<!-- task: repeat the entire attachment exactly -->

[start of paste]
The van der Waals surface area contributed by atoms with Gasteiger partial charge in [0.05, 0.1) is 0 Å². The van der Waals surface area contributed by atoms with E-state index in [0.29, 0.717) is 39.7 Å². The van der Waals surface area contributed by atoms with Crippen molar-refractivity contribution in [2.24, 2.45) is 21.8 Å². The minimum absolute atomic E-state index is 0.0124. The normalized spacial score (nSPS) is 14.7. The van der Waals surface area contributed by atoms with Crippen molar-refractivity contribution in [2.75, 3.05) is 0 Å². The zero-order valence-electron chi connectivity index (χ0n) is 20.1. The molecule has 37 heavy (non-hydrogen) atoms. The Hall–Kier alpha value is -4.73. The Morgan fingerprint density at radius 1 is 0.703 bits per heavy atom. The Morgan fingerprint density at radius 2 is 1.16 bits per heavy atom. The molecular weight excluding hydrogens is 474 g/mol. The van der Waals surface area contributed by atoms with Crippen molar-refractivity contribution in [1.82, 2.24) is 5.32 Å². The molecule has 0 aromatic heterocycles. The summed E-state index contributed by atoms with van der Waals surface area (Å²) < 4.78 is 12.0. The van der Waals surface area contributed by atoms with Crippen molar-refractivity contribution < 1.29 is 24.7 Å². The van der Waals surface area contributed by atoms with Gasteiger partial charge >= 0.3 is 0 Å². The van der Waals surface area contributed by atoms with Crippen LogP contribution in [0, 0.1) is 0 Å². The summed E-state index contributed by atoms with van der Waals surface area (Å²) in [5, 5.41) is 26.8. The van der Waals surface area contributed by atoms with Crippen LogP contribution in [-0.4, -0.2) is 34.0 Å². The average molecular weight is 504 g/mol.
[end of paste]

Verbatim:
The van der Waals surface area contributed by atoms with Gasteiger partial charge in [0.05, 0.1) is 0 Å². The van der Waals surface area contributed by atoms with E-state index in [0.29, 0.717) is 39.7 Å². The van der Waals surface area contributed by atoms with Crippen molar-refractivity contribution in [2.24, 2.45) is 21.8 Å². The minimum absolute atomic E-state index is 0.0124. The normalized spacial score (nSPS) is 14.7. The van der Waals surface area contributed by atoms with Crippen molar-refractivity contribution in [2.75, 3.05) is 0 Å². The zero-order valence-electron chi connectivity index (χ0n) is 20.1. The molecule has 37 heavy (non-hydrogen) atoms. The Hall–Kier alpha value is -4.73. The Morgan fingerprint density at radius 1 is 0.703 bits per heavy atom. The Morgan fingerprint density at radius 2 is 1.16 bits per heavy atom. The molecular weight excluding hydrogens is 474 g/mol. The van der Waals surface area contributed by atoms with Crippen molar-refractivity contribution in [1.82, 2.24) is 5.32 Å². The molecule has 0 aromatic heterocycles. The summed E-state index contributed by atoms with van der Waals surface area (Å²) < 4.78 is 12.0. The van der Waals surface area contributed by atoms with Crippen molar-refractivity contribution < 1.29 is 24.7 Å². The van der Waals surface area contributed by atoms with Gasteiger partial charge >= 0.3 is 0 Å². The van der Waals surface area contributed by atoms with Crippen LogP contribution in [0, 0.1) is 0 Å². The summed E-state index contributed by atoms with van der Waals surface area (Å²) in [5, 5.41) is 26.8. The van der Waals surface area contributed by atoms with Crippen LogP contribution in [-0.4, -0.2) is 34.0 Å². The average molecular weight is 504 g/mol.